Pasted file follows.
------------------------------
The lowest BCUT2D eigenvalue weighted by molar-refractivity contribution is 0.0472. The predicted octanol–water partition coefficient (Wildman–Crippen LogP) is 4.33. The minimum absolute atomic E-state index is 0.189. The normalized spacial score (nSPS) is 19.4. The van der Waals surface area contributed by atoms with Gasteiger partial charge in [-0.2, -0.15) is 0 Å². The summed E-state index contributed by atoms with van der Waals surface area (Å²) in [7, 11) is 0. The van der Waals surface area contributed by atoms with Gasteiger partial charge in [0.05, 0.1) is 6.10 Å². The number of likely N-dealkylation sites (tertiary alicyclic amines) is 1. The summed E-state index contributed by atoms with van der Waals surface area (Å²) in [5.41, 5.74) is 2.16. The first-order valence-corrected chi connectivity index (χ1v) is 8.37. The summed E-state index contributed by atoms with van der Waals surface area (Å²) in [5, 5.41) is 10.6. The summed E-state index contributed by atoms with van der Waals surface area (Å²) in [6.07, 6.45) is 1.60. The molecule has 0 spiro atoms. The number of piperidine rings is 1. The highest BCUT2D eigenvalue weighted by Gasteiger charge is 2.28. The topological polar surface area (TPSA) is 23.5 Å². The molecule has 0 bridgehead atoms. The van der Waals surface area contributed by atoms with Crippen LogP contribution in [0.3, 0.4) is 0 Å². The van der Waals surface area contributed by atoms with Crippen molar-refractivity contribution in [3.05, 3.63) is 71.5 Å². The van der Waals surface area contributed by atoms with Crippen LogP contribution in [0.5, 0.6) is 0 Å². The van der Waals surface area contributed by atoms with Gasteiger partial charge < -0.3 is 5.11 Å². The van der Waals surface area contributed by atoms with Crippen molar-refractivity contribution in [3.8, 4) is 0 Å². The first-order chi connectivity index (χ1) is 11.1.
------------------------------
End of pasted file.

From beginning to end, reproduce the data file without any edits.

The lowest BCUT2D eigenvalue weighted by molar-refractivity contribution is 0.0472. The predicted octanol–water partition coefficient (Wildman–Crippen LogP) is 4.33. The minimum absolute atomic E-state index is 0.189. The normalized spacial score (nSPS) is 19.4. The van der Waals surface area contributed by atoms with Gasteiger partial charge in [-0.2, -0.15) is 0 Å². The summed E-state index contributed by atoms with van der Waals surface area (Å²) in [7, 11) is 0. The van der Waals surface area contributed by atoms with Gasteiger partial charge in [0.05, 0.1) is 6.10 Å². The number of likely N-dealkylation sites (tertiary alicyclic amines) is 1. The summed E-state index contributed by atoms with van der Waals surface area (Å²) in [5.41, 5.74) is 2.16. The first-order valence-corrected chi connectivity index (χ1v) is 8.37. The summed E-state index contributed by atoms with van der Waals surface area (Å²) in [5, 5.41) is 10.6. The summed E-state index contributed by atoms with van der Waals surface area (Å²) in [6.07, 6.45) is 1.60. The molecule has 0 spiro atoms. The number of piperidine rings is 1. The highest BCUT2D eigenvalue weighted by Gasteiger charge is 2.28. The topological polar surface area (TPSA) is 23.5 Å². The molecule has 0 bridgehead atoms. The van der Waals surface area contributed by atoms with Crippen LogP contribution in [0.3, 0.4) is 0 Å². The van der Waals surface area contributed by atoms with Crippen molar-refractivity contribution in [3.05, 3.63) is 71.5 Å². The van der Waals surface area contributed by atoms with Crippen LogP contribution in [0.5, 0.6) is 0 Å². The van der Waals surface area contributed by atoms with Gasteiger partial charge < -0.3 is 5.11 Å². The van der Waals surface area contributed by atoms with Crippen molar-refractivity contribution in [3.8, 4) is 0 Å². The first-order chi connectivity index (χ1) is 11.1.